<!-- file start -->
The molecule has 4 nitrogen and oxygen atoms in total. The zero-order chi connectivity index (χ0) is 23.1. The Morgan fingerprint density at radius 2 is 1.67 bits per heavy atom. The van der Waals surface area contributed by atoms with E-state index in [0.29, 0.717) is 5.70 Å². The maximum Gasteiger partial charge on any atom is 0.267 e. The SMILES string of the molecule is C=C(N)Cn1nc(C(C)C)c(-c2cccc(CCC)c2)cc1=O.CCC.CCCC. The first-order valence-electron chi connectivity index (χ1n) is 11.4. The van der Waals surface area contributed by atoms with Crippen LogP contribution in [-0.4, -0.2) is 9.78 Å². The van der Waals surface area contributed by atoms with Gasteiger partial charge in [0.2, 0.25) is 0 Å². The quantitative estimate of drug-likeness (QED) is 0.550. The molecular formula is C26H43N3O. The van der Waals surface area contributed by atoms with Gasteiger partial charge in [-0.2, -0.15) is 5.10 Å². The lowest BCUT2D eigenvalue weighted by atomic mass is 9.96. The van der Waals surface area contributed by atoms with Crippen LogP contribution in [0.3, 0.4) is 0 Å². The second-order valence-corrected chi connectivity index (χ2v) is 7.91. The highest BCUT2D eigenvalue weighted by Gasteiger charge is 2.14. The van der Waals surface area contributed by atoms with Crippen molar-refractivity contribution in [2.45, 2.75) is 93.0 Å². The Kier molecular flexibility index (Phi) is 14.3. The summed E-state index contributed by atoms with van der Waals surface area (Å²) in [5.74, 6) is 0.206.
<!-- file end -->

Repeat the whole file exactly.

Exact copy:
The molecule has 4 nitrogen and oxygen atoms in total. The zero-order chi connectivity index (χ0) is 23.1. The Morgan fingerprint density at radius 2 is 1.67 bits per heavy atom. The van der Waals surface area contributed by atoms with E-state index in [0.29, 0.717) is 5.70 Å². The maximum Gasteiger partial charge on any atom is 0.267 e. The SMILES string of the molecule is C=C(N)Cn1nc(C(C)C)c(-c2cccc(CCC)c2)cc1=O.CCC.CCCC. The first-order valence-electron chi connectivity index (χ1n) is 11.4. The van der Waals surface area contributed by atoms with Crippen LogP contribution in [-0.4, -0.2) is 9.78 Å². The van der Waals surface area contributed by atoms with Gasteiger partial charge in [0.2, 0.25) is 0 Å². The quantitative estimate of drug-likeness (QED) is 0.550. The molecular formula is C26H43N3O. The van der Waals surface area contributed by atoms with Gasteiger partial charge in [-0.2, -0.15) is 5.10 Å². The lowest BCUT2D eigenvalue weighted by atomic mass is 9.96. The van der Waals surface area contributed by atoms with Crippen LogP contribution in [0.3, 0.4) is 0 Å². The second-order valence-corrected chi connectivity index (χ2v) is 7.91. The highest BCUT2D eigenvalue weighted by Gasteiger charge is 2.14. The van der Waals surface area contributed by atoms with Crippen molar-refractivity contribution in [2.45, 2.75) is 93.0 Å². The Kier molecular flexibility index (Phi) is 14.3. The summed E-state index contributed by atoms with van der Waals surface area (Å²) in [5.74, 6) is 0.206.